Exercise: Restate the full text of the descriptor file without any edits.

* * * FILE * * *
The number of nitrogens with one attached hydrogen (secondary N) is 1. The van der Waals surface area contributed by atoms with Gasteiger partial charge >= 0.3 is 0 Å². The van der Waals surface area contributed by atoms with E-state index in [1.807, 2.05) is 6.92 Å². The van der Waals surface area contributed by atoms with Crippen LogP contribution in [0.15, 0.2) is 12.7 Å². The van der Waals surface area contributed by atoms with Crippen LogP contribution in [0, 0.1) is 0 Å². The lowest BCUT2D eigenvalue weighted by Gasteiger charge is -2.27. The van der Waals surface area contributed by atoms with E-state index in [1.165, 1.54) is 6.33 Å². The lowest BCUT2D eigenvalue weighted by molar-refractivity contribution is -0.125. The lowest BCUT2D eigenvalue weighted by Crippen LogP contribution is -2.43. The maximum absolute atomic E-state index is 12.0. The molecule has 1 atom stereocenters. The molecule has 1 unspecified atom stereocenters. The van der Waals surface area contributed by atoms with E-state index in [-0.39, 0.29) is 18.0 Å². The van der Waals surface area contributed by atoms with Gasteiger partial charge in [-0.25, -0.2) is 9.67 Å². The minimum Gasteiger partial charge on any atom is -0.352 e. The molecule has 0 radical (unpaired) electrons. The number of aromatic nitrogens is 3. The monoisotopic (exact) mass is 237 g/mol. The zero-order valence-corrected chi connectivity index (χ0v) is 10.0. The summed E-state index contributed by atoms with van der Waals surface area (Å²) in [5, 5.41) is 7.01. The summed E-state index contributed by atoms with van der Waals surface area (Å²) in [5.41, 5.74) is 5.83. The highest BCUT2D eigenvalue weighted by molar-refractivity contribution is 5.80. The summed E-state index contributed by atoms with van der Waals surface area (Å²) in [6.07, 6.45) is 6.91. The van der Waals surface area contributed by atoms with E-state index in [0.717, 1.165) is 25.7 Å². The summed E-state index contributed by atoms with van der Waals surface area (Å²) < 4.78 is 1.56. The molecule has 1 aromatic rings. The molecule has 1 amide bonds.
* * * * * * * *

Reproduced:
The number of nitrogens with one attached hydrogen (secondary N) is 1. The van der Waals surface area contributed by atoms with Gasteiger partial charge >= 0.3 is 0 Å². The van der Waals surface area contributed by atoms with E-state index in [1.807, 2.05) is 6.92 Å². The van der Waals surface area contributed by atoms with Crippen LogP contribution in [0.15, 0.2) is 12.7 Å². The van der Waals surface area contributed by atoms with Crippen LogP contribution in [0, 0.1) is 0 Å². The lowest BCUT2D eigenvalue weighted by Gasteiger charge is -2.27. The van der Waals surface area contributed by atoms with E-state index in [1.165, 1.54) is 6.33 Å². The lowest BCUT2D eigenvalue weighted by molar-refractivity contribution is -0.125. The lowest BCUT2D eigenvalue weighted by Crippen LogP contribution is -2.43. The maximum absolute atomic E-state index is 12.0. The molecule has 1 atom stereocenters. The molecule has 1 unspecified atom stereocenters. The van der Waals surface area contributed by atoms with E-state index in [-0.39, 0.29) is 18.0 Å². The van der Waals surface area contributed by atoms with Gasteiger partial charge in [-0.25, -0.2) is 9.67 Å². The minimum Gasteiger partial charge on any atom is -0.352 e. The molecule has 0 radical (unpaired) electrons. The number of aromatic nitrogens is 3. The monoisotopic (exact) mass is 237 g/mol. The zero-order valence-corrected chi connectivity index (χ0v) is 10.0. The summed E-state index contributed by atoms with van der Waals surface area (Å²) in [5, 5.41) is 7.01. The summed E-state index contributed by atoms with van der Waals surface area (Å²) in [5.41, 5.74) is 5.83. The highest BCUT2D eigenvalue weighted by molar-refractivity contribution is 5.80. The summed E-state index contributed by atoms with van der Waals surface area (Å²) in [6.07, 6.45) is 6.91. The van der Waals surface area contributed by atoms with E-state index in [0.717, 1.165) is 25.7 Å². The summed E-state index contributed by atoms with van der Waals surface area (Å²) < 4.78 is 1.56. The molecule has 1 aromatic rings. The molecule has 1 amide bonds.